Ways to Actively Challenge Your Own Beliefs
Below are some questions you could answer to challenge the thoughts that
you believe are not healthy:
1. What’s the evidence for and against this thought?
2. What would I tell a friend with this same situation (rather than what I tell
3. What’s the worst that could realistically happen? How bad would that be?
4. Is it really true that I must, should, or have to…?
5. Am I over-generalizing from a past occurrence?
6. Are there other explanations besides blaming myself?
7. Is there any conceivable way to look at this positively?
8. Is this situation really in my control?
9. What difference will this make next week, month, or year?
10. Is thinking this way helping the situation or making it worse?
11. How have I tolerated these situations in the past?
12. How can my religious or spiritual beliefs help me with this?
13. What advice would a therapist or mentor give me regarding this situation?
14. What can I accept about the situation?
• Write the thoughts down in a diary. Write down how they are making you feel.
This will help you to see if there is a pattern. It will be easier to control the
thoughts if you know what triggers them.
• You will find that your thoughts are biased. It is important to come to a more
balanced conclusion. Think of a ‘Big Challenge Thought’. If your thought is
– “Nothing works, I’ll never be able to control this.” – come up with another
way of looking at it – “I can learn to deal with this”. Find evidence to support
your positive thought. Can you think of a time when you have coped well with
• Look at the evidence on both sides. Don’t assume your negative thought or
obsessive worry is true. Rate how much you believe in the thought (0-100%).
Then, after looking at all of the evidence, re-rate how strong your belief is. Is it
a fact or just what you think?
• Put yourself in someone else’s shoes. What advice would you give a friend in
your situation? How might someone else see you or your situation? Ask
people that you trust what they think. Use what they say to help you to reach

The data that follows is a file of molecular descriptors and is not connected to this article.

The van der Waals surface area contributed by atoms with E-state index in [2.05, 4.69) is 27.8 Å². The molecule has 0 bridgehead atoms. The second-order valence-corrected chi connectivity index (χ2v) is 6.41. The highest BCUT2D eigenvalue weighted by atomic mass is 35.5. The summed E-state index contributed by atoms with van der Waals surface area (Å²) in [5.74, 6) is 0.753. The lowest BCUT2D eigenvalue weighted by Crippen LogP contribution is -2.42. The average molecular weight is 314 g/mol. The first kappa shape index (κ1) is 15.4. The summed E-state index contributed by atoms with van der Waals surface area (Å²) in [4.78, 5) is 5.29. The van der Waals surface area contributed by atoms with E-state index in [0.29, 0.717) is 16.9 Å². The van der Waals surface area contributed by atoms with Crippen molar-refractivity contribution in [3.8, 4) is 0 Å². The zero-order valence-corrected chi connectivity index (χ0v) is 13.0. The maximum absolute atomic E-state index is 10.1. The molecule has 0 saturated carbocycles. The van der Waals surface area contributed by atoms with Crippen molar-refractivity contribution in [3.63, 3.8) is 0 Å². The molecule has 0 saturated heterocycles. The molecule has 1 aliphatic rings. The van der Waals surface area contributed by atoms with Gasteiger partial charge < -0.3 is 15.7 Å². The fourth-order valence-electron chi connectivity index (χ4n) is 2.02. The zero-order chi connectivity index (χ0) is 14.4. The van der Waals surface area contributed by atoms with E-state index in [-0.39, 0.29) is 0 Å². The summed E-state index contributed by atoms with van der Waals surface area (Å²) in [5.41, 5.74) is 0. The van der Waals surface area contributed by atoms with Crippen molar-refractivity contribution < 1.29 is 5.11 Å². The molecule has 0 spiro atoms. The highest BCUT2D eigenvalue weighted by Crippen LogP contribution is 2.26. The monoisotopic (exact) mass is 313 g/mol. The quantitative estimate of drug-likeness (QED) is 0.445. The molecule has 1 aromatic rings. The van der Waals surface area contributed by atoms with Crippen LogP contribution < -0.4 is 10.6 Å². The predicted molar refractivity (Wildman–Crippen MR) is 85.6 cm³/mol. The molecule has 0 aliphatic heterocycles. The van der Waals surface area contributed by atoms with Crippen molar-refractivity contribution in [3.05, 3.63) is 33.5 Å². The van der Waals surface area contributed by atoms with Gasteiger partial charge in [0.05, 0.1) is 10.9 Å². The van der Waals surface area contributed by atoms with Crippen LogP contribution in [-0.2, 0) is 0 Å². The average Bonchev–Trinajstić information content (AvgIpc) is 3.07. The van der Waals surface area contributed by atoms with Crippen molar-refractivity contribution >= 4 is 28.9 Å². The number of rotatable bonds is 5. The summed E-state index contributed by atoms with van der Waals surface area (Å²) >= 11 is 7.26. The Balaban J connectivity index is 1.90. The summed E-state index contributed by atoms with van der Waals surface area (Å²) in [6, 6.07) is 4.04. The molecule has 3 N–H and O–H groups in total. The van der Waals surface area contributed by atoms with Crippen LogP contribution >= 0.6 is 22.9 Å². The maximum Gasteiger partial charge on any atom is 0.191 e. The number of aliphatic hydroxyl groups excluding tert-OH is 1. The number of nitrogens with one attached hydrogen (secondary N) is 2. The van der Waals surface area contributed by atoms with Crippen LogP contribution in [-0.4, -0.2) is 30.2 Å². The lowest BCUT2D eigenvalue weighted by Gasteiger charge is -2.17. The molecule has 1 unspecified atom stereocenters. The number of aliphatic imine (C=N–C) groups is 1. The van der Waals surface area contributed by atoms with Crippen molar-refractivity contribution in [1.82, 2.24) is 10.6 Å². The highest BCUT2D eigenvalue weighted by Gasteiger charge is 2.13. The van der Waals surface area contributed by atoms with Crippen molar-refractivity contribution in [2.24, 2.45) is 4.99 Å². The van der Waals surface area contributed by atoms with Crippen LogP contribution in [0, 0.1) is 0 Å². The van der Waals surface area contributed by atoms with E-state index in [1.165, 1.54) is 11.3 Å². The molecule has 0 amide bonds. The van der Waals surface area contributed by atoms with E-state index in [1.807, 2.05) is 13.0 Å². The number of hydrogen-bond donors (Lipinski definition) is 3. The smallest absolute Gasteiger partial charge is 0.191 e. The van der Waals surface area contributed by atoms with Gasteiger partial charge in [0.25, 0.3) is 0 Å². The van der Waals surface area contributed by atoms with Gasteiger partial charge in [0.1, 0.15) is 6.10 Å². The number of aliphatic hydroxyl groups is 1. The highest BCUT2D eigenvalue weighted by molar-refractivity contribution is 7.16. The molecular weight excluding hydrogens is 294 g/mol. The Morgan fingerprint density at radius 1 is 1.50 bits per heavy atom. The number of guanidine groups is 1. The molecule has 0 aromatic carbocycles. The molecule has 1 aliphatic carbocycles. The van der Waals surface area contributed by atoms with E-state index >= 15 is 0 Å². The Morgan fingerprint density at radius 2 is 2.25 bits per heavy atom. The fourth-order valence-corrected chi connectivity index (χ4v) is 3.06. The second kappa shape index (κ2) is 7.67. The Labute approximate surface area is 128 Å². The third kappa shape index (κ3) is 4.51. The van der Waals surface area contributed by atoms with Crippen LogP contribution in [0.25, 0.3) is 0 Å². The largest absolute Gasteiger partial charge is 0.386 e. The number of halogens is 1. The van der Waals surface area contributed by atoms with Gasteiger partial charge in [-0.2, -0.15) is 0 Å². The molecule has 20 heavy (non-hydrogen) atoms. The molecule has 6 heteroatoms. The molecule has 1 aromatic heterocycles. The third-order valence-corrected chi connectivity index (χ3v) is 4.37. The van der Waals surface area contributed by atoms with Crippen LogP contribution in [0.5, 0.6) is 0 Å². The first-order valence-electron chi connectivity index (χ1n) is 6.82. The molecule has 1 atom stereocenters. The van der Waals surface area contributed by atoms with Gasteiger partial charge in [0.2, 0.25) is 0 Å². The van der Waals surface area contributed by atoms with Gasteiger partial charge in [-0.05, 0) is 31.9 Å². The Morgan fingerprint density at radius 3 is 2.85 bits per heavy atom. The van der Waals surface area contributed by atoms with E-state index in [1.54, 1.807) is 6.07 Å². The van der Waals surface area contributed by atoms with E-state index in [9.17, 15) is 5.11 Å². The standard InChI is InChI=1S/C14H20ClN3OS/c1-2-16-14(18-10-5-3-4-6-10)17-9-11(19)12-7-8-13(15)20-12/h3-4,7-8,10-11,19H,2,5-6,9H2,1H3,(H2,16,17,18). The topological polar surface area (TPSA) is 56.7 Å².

a more balanced view.
• Face your fears! Be prepared to go into difficult situations on your list by
relaxing and controlling your breathing. Think positively; think “I am in
control.” Negative thinking feeds the worry
• Try not to be too hard on yourself. Think about what you can say to yourself
that is more helpful and less worrying.
Challenging Negative Thinking
As well as changing how you act, it is important to fight the negative thoughts that
keep OCD going.
You will likely find that the negative thoughts get worse when you begin to fight your
OCD. More often than not, they are criticisms of yourself – “I’m a failure.” or “I
must be a terrible person for thinking like this.” or “Nothing works, I’ll never be
able to control this.”
These thoughts are part of the vicious circle. They lower your mood and make you
feel tense. This makes it more difficult to tackle the obsessions.
Here are some things you can try that will to help you to control your thoughts…
What if my thoughts are compulsions?
Sometimes obsessive thoughts are followed by thoughts to ‘put them right’. Instead
of acting out a compulsion you may try to think ‘good’ thoughts to fight the obsession.
An example of this might be thinking “I am a good person, I would never hurt
anyone” after thinking about hurting a friend or relative.
• Accept the thought – don’t try to put it right. Don’t try to stop thinking about it.
If you are told stop thinking about a pink elephant all you can think about is a
pink elephant! Let it pass.
• You are worried about what that thought means. You might think it means
you are a bad person. You might think you are going crazy. Challenge this
kind of thinking. Weigh up the evidence – Are you really a bad person? What
do others think? What else makes you a good person? Thoughts are not the
same as actions. We can’t always control them.
• You will have good days and bad days. Don’t let bad days set you back.
Take things one step at a time. Give yourself credit when you cope well.